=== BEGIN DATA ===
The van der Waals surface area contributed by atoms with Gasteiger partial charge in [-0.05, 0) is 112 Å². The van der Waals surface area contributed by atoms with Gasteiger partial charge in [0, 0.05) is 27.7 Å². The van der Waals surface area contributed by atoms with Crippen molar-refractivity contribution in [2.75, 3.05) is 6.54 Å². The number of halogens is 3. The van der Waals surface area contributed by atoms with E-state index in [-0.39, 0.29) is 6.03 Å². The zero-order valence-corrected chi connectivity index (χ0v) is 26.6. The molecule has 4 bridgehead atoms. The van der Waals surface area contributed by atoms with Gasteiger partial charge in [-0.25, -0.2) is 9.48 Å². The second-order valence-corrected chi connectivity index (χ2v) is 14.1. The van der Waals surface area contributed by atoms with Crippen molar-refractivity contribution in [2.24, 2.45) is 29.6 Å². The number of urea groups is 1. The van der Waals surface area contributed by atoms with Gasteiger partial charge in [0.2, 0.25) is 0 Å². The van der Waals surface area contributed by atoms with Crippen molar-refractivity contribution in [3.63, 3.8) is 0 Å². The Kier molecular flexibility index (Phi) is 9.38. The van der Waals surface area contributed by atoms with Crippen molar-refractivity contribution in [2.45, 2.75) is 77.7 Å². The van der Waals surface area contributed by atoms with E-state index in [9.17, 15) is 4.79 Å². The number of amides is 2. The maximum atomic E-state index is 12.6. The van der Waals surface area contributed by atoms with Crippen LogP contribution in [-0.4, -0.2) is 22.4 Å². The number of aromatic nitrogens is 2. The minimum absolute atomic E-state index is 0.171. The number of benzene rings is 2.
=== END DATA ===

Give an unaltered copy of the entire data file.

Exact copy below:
The van der Waals surface area contributed by atoms with Gasteiger partial charge in [-0.05, 0) is 112 Å². The van der Waals surface area contributed by atoms with Gasteiger partial charge in [0, 0.05) is 27.7 Å². The van der Waals surface area contributed by atoms with Crippen molar-refractivity contribution in [2.75, 3.05) is 6.54 Å². The number of halogens is 3. The van der Waals surface area contributed by atoms with E-state index in [-0.39, 0.29) is 6.03 Å². The zero-order valence-corrected chi connectivity index (χ0v) is 26.6. The molecule has 4 bridgehead atoms. The van der Waals surface area contributed by atoms with Gasteiger partial charge in [-0.25, -0.2) is 9.48 Å². The second-order valence-corrected chi connectivity index (χ2v) is 14.1. The van der Waals surface area contributed by atoms with Crippen molar-refractivity contribution in [2.24, 2.45) is 29.6 Å². The number of urea groups is 1. The van der Waals surface area contributed by atoms with Gasteiger partial charge in [0.2, 0.25) is 0 Å². The van der Waals surface area contributed by atoms with Crippen molar-refractivity contribution in [3.63, 3.8) is 0 Å². The Kier molecular flexibility index (Phi) is 9.38. The van der Waals surface area contributed by atoms with Crippen molar-refractivity contribution in [2.45, 2.75) is 77.7 Å². The van der Waals surface area contributed by atoms with E-state index in [9.17, 15) is 4.79 Å². The number of amides is 2. The maximum atomic E-state index is 12.6. The van der Waals surface area contributed by atoms with Crippen LogP contribution in [-0.4, -0.2) is 22.4 Å². The number of aromatic nitrogens is 2. The minimum absolute atomic E-state index is 0.171. The number of benzene rings is 2.